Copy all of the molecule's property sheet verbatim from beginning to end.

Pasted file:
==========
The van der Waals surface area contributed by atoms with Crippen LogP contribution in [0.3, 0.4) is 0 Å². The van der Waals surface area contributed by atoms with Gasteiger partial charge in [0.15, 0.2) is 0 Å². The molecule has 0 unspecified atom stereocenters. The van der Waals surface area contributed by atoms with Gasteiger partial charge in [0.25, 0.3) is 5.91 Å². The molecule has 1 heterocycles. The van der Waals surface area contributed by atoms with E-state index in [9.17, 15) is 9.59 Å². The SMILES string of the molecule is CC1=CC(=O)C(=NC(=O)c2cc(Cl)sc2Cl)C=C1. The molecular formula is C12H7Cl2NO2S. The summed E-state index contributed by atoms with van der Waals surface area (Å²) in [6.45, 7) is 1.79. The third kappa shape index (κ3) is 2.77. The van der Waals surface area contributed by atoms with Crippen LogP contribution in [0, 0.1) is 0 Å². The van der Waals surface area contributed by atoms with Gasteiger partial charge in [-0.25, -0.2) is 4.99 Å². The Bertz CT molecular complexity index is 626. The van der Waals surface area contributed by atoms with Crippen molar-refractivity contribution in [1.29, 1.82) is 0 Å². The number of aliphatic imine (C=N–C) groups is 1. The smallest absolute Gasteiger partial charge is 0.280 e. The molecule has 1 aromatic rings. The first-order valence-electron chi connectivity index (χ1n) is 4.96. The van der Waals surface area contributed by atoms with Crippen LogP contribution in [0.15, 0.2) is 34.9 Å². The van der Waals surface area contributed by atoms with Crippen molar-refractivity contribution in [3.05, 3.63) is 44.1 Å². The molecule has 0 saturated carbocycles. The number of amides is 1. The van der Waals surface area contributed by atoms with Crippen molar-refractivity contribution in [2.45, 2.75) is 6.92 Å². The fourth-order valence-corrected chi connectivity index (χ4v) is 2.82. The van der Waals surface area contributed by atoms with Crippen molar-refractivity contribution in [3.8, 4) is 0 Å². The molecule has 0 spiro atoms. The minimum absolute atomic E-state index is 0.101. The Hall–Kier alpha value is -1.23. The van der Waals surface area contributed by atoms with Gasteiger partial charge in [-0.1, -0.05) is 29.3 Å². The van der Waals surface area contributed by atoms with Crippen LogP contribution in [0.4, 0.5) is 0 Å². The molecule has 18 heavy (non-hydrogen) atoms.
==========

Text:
The van der Waals surface area contributed by atoms with Crippen LogP contribution in [0.3, 0.4) is 0 Å². The van der Waals surface area contributed by atoms with Gasteiger partial charge in [0.15, 0.2) is 0 Å². The molecule has 0 unspecified atom stereocenters. The van der Waals surface area contributed by atoms with Gasteiger partial charge in [0.25, 0.3) is 5.91 Å². The molecule has 1 heterocycles. The van der Waals surface area contributed by atoms with E-state index in [9.17, 15) is 9.59 Å². The SMILES string of the molecule is CC1=CC(=O)C(=NC(=O)c2cc(Cl)sc2Cl)C=C1. The molecular formula is C12H7Cl2NO2S. The summed E-state index contributed by atoms with van der Waals surface area (Å²) in [6.45, 7) is 1.79. The third kappa shape index (κ3) is 2.77. The van der Waals surface area contributed by atoms with Crippen LogP contribution in [0, 0.1) is 0 Å². The van der Waals surface area contributed by atoms with Gasteiger partial charge in [-0.25, -0.2) is 4.99 Å². The Bertz CT molecular complexity index is 626. The van der Waals surface area contributed by atoms with Crippen molar-refractivity contribution in [1.29, 1.82) is 0 Å². The number of aliphatic imine (C=N–C) groups is 1. The smallest absolute Gasteiger partial charge is 0.280 e. The molecule has 1 aromatic rings. The first-order valence-electron chi connectivity index (χ1n) is 4.96. The van der Waals surface area contributed by atoms with Crippen LogP contribution in [0.15, 0.2) is 34.9 Å². The van der Waals surface area contributed by atoms with Crippen molar-refractivity contribution in [3.05, 3.63) is 44.1 Å². The molecule has 0 saturated carbocycles. The number of amides is 1. The van der Waals surface area contributed by atoms with Crippen molar-refractivity contribution in [2.45, 2.75) is 6.92 Å². The fourth-order valence-corrected chi connectivity index (χ4v) is 2.82. The van der Waals surface area contributed by atoms with Crippen molar-refractivity contribution in [3.8, 4) is 0 Å². The molecule has 0 spiro atoms. The minimum absolute atomic E-state index is 0.101. The Hall–Kier alpha value is -1.23. The van der Waals surface area contributed by atoms with Gasteiger partial charge in [-0.1, -0.05) is 29.3 Å². The van der Waals surface area contributed by atoms with Crippen LogP contribution in [0.4, 0.5) is 0 Å². The molecule has 18 heavy (non-hydrogen) atoms.